Shanna: “I really believe everyone can sing. It just takes the courage to open your mouth and say the words to make beautiful music.”
Rochelle: “My advice to campers, and my advice in life, is to take advantage of every opportunity. There’s a Yiddish proverb that I live by that is incredibly applicable: if you have nothing to lose, there’s no harm in trying.”
What was the best program you attended at Kivun? Why?
Melissa: “In the art program everything was together but if I had to choose an activity within it that I like the most I’d have to say that I was a fan of sun printing. It’s a fun way to be creative and it’s more hands-on then tie dye.”
Ryan: “I can’t point out one program in specific that was my favorite during Kivun because they were all very helpful and will make me a better staff member all around not just on the sports field.”
Shanna: “One of my favorite programs was a faculty teach with Billy Jonas who is masterful at turning anything in sight into a percussion instrument. His interactive performance taught me how to engage participants in song, even when it is completely foreign, by banging on any surface around you. You don’t have to sing to be a part of the music!”
Rochelle: “The best program that I attended, aside from our nature programs and activities, was the bonfire as an entire group. The night before the bonfire we learned about various ways of starting a fire WITHOUT matches and lighters, and literally learned ways to rub two sticks together to make a flame. We used that knowledge the next night to build and start a fire from scratch for the whole conference.”
Best Jewish inspired experience/ lesson at Kivun?
Melissa: “At Kivun we discussed how it was possible to relate every project back to Judaism. One of the ones I really enjoyed was creating an entire service through art. I think it’s something that would work out as a Choose Your Own T’fillah.”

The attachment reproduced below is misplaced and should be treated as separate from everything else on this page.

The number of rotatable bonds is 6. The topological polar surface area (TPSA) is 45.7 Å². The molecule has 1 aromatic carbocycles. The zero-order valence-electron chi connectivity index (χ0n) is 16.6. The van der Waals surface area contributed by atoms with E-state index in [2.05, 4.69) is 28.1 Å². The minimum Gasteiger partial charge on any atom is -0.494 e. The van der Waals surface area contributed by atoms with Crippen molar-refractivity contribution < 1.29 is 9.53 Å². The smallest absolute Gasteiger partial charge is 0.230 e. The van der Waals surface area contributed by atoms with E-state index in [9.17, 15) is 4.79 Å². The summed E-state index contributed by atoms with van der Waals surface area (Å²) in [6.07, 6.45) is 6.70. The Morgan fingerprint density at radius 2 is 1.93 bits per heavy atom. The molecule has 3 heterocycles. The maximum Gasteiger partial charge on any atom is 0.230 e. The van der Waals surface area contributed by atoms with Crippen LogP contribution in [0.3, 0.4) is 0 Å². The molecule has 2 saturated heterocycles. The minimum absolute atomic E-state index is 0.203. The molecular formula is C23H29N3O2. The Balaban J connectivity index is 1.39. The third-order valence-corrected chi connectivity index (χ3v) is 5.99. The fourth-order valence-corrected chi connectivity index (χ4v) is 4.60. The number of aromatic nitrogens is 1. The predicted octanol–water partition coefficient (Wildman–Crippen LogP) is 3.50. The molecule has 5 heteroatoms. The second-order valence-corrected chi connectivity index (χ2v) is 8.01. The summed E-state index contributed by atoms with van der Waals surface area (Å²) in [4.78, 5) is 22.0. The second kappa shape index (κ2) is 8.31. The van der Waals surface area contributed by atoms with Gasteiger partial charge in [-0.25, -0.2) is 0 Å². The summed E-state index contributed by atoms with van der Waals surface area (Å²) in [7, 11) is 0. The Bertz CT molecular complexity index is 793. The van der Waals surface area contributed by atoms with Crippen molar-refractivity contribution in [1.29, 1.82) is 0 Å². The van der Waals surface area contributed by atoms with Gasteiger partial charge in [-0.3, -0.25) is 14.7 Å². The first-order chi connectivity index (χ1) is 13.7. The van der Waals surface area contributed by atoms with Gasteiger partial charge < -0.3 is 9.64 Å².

Ryan: “We learned a lot about the Jewish values that can be applied to sports. The value that hit home for me was the value of G’vurah or courage. Courage is more than just facing your fears it’s the ability to sort right from wrong, to try something new, to lend a helping hand to someone you might not be too close with.”
Shanna: “Kabbalat Shabbat services were absolutely awe inspiring. The harmonies we made as 250 participants were unlike anything I have ever heard and it created a holy atmosphere in which we could welcome Shabbat.”
Rochelle: “If I had to give a catch phrase to the whole Kivun experience, I’d use the phrase “This too, is Torah.” A big theme of the entire week was to look at the beautiful god-given world around us, and see the “Torah” in the environment. What can we learn from nature, and how can we understand the miracles around us?”
What was it like to meet and work with specialists from other camps?
Melissa: “It was a great experience being able to work with staff members from different camps. We had the chance to share the similarities and differences between our programs and the projects we’ve done in the past. With that in mind, based off of our own experiences we were able to help each other out in creating new ideas that have never been done before. Everyone’s source of creativity comes from a different place and by discussing it with other art staff there was definitely an endless amount of ideas tossed around.”
Ryan: “Meeting the specialists from other camps was really cool. It taught me a lot about how to handle a lot of the activities that go on during the summer. All of them were great people and being a sports specialist it was funny to see how each sports specialist was very similar despite the different environments.”
Shanna: “This was such an incredible opportunity for me. I loved watching other songleaders pump us up in song sessions and seeing how other URJ and Ramah camps operate musically. I learned some fun techniques in how to incorporate upbeat Hebrew into Song Sessions as well as uplifting chants to do at any time during camp.”
Rochelle: “It was interesting to see the similarities and differences between Ramah Staff and URJ Staff, and I think that the most important lesson that I’ve learned from my fellow Teva specialists was this: at the end of the day, we want to be Jewish educators, and instill a sense of wonderment and value in our campers. Everything we do should have Kavanah, a purpose, and nothing should be done without thought.”